Every time I sit down to meditate, all I experience is a busy mind. What am I doing wrong?
Leslie Booker: You are not doing anything wrong, you are simply experiencing a perfectly healthy and active mind when it’s been asked to come into stillness. There’s going to be some smoke, some skid marks, and a sense of being out of control for a minute!
The mental formations that appear to “mess up” or “get in the way” of our practice actually are the practice. In Buddhism, we’re taught to bring our attention to four foundations of mindfulness. In the fourth foundation, we identify how we cling to what is pleasant and push away what is unpleasant — as well as our sleepiness, sloth, torpor, and doubt — as a way to make friends with the natural states of the mind.
It’s fine for the mind to run amuck for a while...but then can we notice our response or attitude to it (third foundation of mindfulness), if it’s something that we want to bring closer or push away (second foundation), and after all of that, can the breath and body find ease (first foundation).
When we are really working with mindfulness as a wisdom practice, we are training the mind to be with the discomfort of life, to build up our resiliency, and to let go of the suffering of delusion.
Mindfulness is not about zoning out, creating a blank slate or even finding bliss or joy. It’s about being engaged in the world; knowing the 10,000 joys and the 10,000 sorrows along this spectrum of life, and knowing that life is “like this.”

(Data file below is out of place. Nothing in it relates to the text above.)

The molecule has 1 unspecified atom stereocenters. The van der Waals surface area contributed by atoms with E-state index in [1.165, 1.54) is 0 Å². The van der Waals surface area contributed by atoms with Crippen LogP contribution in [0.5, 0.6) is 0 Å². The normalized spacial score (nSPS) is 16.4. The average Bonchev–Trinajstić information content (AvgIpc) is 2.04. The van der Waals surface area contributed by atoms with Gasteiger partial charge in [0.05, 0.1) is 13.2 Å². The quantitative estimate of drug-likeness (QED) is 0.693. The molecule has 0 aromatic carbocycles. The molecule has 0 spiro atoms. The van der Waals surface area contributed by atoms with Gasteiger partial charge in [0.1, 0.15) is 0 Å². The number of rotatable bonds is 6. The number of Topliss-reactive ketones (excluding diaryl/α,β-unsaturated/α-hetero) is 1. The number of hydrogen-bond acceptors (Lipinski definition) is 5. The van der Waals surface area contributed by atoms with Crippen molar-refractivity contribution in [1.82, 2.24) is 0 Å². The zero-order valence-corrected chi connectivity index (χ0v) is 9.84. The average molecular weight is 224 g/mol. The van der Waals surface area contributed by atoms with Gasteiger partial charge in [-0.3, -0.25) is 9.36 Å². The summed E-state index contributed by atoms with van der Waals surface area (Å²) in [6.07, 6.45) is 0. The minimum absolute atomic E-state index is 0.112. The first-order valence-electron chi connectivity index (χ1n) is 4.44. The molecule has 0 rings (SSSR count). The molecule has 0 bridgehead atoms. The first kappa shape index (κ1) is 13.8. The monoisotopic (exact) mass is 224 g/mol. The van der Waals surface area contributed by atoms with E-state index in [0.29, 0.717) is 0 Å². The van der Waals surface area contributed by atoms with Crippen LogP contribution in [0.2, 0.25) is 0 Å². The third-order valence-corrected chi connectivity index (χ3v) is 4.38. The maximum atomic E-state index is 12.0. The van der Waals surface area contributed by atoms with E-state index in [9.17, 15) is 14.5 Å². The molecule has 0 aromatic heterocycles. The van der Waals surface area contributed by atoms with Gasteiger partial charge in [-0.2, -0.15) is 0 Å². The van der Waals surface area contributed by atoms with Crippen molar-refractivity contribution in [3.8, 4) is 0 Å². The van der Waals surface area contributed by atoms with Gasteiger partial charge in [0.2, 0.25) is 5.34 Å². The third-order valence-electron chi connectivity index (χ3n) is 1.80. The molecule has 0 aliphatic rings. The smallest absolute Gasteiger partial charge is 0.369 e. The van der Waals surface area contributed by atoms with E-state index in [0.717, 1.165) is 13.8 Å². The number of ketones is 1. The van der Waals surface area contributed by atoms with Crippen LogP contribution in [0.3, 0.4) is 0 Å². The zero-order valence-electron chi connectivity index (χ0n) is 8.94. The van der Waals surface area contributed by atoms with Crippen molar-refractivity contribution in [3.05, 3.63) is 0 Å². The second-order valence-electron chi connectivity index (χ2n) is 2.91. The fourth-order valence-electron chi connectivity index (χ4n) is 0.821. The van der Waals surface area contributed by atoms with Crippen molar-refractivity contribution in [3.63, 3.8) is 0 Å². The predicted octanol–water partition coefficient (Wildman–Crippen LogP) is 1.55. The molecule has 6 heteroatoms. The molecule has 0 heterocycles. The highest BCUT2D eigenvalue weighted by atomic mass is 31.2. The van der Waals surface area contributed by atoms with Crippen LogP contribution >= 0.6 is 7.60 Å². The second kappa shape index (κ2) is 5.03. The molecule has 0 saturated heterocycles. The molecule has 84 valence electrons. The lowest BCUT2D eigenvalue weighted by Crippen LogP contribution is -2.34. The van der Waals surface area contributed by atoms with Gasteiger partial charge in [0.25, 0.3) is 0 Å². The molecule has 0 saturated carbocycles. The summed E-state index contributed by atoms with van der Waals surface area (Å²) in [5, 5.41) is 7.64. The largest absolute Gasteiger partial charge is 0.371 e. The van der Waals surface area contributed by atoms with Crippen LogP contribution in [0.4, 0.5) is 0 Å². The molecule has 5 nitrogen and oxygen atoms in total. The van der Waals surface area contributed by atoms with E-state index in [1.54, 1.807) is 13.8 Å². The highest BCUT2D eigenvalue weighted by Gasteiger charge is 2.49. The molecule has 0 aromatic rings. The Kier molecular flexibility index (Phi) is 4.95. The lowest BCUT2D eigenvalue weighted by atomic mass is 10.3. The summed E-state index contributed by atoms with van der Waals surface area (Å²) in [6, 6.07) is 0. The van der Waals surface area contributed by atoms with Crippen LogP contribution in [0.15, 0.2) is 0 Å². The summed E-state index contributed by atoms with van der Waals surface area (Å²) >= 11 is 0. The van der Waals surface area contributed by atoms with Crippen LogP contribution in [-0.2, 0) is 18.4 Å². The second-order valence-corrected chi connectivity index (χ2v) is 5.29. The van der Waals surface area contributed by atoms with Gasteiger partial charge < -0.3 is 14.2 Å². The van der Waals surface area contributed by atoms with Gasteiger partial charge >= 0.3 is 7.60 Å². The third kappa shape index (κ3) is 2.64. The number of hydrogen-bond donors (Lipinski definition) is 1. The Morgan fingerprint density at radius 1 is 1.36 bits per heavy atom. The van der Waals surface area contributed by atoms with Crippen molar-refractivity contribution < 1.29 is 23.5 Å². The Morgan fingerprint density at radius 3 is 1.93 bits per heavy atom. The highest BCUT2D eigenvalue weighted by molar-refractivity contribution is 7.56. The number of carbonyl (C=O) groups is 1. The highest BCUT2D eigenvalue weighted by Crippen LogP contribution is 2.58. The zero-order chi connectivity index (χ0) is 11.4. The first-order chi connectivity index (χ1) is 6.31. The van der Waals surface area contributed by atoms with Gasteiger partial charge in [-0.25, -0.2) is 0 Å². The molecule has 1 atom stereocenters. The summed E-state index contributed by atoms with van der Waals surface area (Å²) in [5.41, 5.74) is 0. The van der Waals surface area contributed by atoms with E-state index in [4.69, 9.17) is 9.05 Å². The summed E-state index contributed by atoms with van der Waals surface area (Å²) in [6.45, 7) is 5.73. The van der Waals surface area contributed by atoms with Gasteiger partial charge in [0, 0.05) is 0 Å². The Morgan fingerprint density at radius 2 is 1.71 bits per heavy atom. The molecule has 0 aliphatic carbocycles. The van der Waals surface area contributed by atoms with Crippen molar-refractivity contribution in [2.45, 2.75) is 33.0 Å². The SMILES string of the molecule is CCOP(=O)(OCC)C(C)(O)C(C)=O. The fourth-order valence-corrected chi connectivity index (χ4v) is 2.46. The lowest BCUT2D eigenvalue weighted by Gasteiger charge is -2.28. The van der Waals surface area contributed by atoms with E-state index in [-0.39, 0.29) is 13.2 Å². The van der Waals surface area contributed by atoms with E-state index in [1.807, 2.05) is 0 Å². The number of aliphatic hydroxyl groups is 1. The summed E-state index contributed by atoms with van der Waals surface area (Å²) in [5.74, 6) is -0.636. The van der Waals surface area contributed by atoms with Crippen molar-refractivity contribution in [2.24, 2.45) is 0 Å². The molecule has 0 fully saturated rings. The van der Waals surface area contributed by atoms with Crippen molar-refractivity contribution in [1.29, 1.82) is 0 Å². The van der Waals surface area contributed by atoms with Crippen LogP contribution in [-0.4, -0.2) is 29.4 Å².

Eowyn Ahlstrom: The simple answer to this question is that you aren’t doing anything wrong. And, perhaps some further explanation will be helpful here.
While meditation does include times when the mind naturally grows quiet, that’s just one aspect of the practice. Another important aspect is cultivating the willingness to get to know our minds, from the inside out, so to speak. In this process, much learning happens and wisdom deepens.
When we become willing to look at our own minds directly, we see. Mind wanders. Mind thinks. Thinking, wandering, mental busy-ness – it’s all a normal part of mind.
It is by turning toward this busy mind, by holding its changing activities gently in awareness, that the practice begins to unfold. By holding the thinking mind lovingly in awareness, we begin to see that thoughts are just thoughts, and have only the power we give them.
It’s often said that thoughts are like clouds floating through the sky of awareness. Some thoughts are like puffy white clouds, others appear dark and stormy. Either way, they are just passing through. The sky, our awareness, does not need to be bothered by them.
With practice, we can learn to be expert cloud watchers, enjoying the whole variety of weather that the mind offers up, from quiet sunny days to busy stormy ones.
Kate Mitcheom: Thoughts arise, that's all. The only problem is that we think they shouldn’t.
Eyes see, ears hear, skin feels, noses smell, tongues taste and minds think. To know when eyes are seeing and ears are hearing and the mind is thinking is to be aware. We have much to learn about our own habits and patterns by noticing thoughts without getting hijacked into the content. Make friends with the mind and body, relax and get curious about thoughts.